Field Guide to Working with Lots Mini-Grant FAQs

November 14, 2017

The following questions were asked by participants at the two Working with Lots Info Sessions. If you need further clarification, please reach out to atodd@detroitfuturecity.com or feel free to attend one of the four upcoming info sessions.

What Date Location Time
Office Hours #1 Wednesday, November 1, 2017 Grand River Work Place 19120 Grand River Ave, Detroit, MI 48223 2:30pm – 5:30pm
Office Hours #2 Thursday,

November 9, 2017

Focus: HOPE 1400 Oakman Blvd, Detroit MI 48238 10:00am-1:00pm
Office Hours #3 Wednesday, November 15, 2017 Detroit Future City Office 2990 W. Grand Blvd., Suite #2 48202 4:30pm-7:30pm
Office Hours #4 Thursday,

November 16, 2017

Eastside Community Network 4401 Conner St. Detroit, MI 48215 2:00pm – 5:00pm
APPLICATION DUE Monday,

December 4, 2017

Submittable, mail, or delivered to DFC 11:59pm
Status Notifications Second week of January Via Email
Grantee Orientation January 24, 2018 Detroit Future City Office 2990 W. Grand Blvd., Suite #2 48202 3:30pm -6pm
Technical Assistance February – ongoing To be determined
Grantee Convenings March, June, September To be determined

Is the PowerPoint presentation from past informational sessions online?

Yes, the presentation is available online. Visit our YouTube page to access the live recording of our latest information session.

How many grants will be awarded this year?

A total of ten grants will be awarded this year via two separate tracks – Community Track and Credit Track. The Community Track grant will issue four grants worth up to $6,500, with up to $5,000 dedicated to the lot design implementation and $1,500 for educational programming and lot maintenance. The Credit Track will issue 6 grants worth up to $13,000. Funds through the Credit Track will be allocated for lot design implementation, educational programming and lot maintenance.

What costs are included in the implementation portion of the grant?

Each design has a shopping list that breaks down necessary materials needed for a successful installation. Additional eligible costs include: site prep costs, rental costs for tools; hiring a contractor; stipends for volunteers or materials for volunteer days (water, snacks, gloves, etc.).

Does the mini-grant cover the cost of tree removal or other site preparation?

The grant does not cover large site preparation cost. Structure demolitions, removal of trees and other large-scale site preparation costs would be your responsibility to cover. However, basic site preparation like soil testing, grass removal or tools for cleaning debris would be permitted. Feel free to contact a DFC staff member for specific questions regarding your lot.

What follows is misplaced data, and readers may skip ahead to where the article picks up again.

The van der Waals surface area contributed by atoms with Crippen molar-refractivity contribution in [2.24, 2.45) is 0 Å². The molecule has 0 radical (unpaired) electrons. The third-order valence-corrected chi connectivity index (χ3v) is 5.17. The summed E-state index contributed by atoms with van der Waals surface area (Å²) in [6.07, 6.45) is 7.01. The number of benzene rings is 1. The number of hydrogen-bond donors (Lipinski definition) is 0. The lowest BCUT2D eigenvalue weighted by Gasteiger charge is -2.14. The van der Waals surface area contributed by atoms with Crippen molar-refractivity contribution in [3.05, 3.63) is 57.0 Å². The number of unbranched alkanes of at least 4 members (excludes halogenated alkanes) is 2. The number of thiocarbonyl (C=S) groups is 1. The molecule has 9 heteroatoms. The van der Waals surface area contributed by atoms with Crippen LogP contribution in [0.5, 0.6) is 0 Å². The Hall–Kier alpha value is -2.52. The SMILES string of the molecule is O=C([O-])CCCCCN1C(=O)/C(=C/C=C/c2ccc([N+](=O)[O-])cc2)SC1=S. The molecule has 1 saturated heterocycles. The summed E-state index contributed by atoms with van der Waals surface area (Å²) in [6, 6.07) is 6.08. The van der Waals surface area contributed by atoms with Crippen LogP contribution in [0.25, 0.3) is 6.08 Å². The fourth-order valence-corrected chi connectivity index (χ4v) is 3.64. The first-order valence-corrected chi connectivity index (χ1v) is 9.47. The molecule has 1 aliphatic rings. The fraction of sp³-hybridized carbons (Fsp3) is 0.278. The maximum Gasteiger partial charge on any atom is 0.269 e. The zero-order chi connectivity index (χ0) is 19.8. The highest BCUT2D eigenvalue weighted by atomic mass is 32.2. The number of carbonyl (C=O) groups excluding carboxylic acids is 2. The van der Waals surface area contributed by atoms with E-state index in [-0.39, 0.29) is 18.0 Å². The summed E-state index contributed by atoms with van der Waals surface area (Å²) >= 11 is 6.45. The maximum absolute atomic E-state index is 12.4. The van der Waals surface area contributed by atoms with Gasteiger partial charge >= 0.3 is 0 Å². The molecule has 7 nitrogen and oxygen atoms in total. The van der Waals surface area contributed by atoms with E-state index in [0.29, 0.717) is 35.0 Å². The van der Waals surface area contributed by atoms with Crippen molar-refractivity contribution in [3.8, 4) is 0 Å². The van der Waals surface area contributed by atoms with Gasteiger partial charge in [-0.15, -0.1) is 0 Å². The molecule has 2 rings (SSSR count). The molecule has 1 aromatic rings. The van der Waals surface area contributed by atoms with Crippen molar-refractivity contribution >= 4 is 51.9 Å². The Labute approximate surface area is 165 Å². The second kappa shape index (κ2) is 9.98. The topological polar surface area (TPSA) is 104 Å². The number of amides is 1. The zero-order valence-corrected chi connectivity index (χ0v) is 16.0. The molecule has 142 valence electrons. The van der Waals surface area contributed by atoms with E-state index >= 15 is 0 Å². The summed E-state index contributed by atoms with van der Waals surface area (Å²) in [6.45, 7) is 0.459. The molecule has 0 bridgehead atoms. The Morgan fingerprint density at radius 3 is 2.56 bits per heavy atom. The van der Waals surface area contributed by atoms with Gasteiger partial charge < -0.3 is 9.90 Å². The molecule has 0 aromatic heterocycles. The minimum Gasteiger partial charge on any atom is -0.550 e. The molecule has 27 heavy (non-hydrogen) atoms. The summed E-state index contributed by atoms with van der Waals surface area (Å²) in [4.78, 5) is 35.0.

What costs are included in the educational programming portion of the program?

Educational programming cost may include flyers, signage, educational print out material and costs associated with the development of toolkits to help others learn and engage with your project and the Field Guide activation and events. Creativity is encouraged, but is subject to approval.

What costs are included in the lot maintenance portion of the program?

Maintenance costs may include any supplies you will need to care for your installation for years to come. Items such as lawn mowers, lawn trimmers, loppers, gloves, water catchment systems and rain barrels are some items that may be included. Keep in mind that it is typical to budget for replacement of 10% of plants installed. This cost would also be captured in your maintenance budget and plan.

What is the difference between Community and Credit Track grants?

The Community Track program is targeted for community groups that are looking to transform a vacant property in their neighborhood into an asset using the Field Guide. The Credit Track is targeted for non-residential entities that are looking to build their skills, transform the land on their property and use a stormwater management practice to capture stormwater runoff from their building and/or parking lot. To be eligible for the Credit Track, you must be a faith-based institution, business or non-profit that owns the property and the land that you are looking to install the lot design on, and be in the process or planning to begin the process of applying for a site assessment with the Detroit Water and Sewage Department (DWSD). You must be looking to use one of the Field Guide designs as a starting point for improved stormwater management with the intent to qualify for a drainage fee credit with DWSD. “Stormwater Superstar” designs are highly encouraged as a starting point, but not required.

What is a “Stormwater Superstar” design?

“Stormwater Superstar” designs are those that are indicated to be the best stormwater management designs in the Field Guide. They are intended to have a higher impact for improving strowmwater runoff. To access the full list, use the sorting options on the Field Guide website or see the list below.

How do I qualify for the $13,000 or the Credit Track program?

If you are a business, non-profit or faith-based institution that is looking to reduce your drainage bill with Detroit Water and Sewage Department (DWSD) using the field guide, then you may be a great candidate for this program. To make sure you are eligible, make sure to

  1. Attend office hours with DFC’s Stormwater Innovation Manager to review your site and provide you with technical assistance
  2. Set up a site assessment Detroit Water and Sewage Department (DWSD). The site assessment is targeted for nonresidential property owners that want to verify their parcel data, dispute their drainage charge or assess their property for a drainage charge credit?

If I am applying for the Community Track, do I have to complete a site assessment with DWSD?

If you are applying for the community track program, you should not complete the site assessment form with Detroit Water and Sewage Department. DWSD is only completing Site Assessments for nonresidential property owners that want to verify their parcel data, dispute their drainage charge or assess their property for a drainage charge credit.

Is the application available electronically?

Yes, the application is located on the Submittable website. You can go to the Field Guide website. You will need to establish a Submittable login name and password to access the application.

Can I save the application and return to it later in Submittable, the software that assists applicants with their submissions?

Yes. First, you create an account with Submittable and then save the document while editing and return to it anytime. You will only submit it once you have completed the application in its entirety. You can also upload your supporting files to Submittable and safely return to the application later.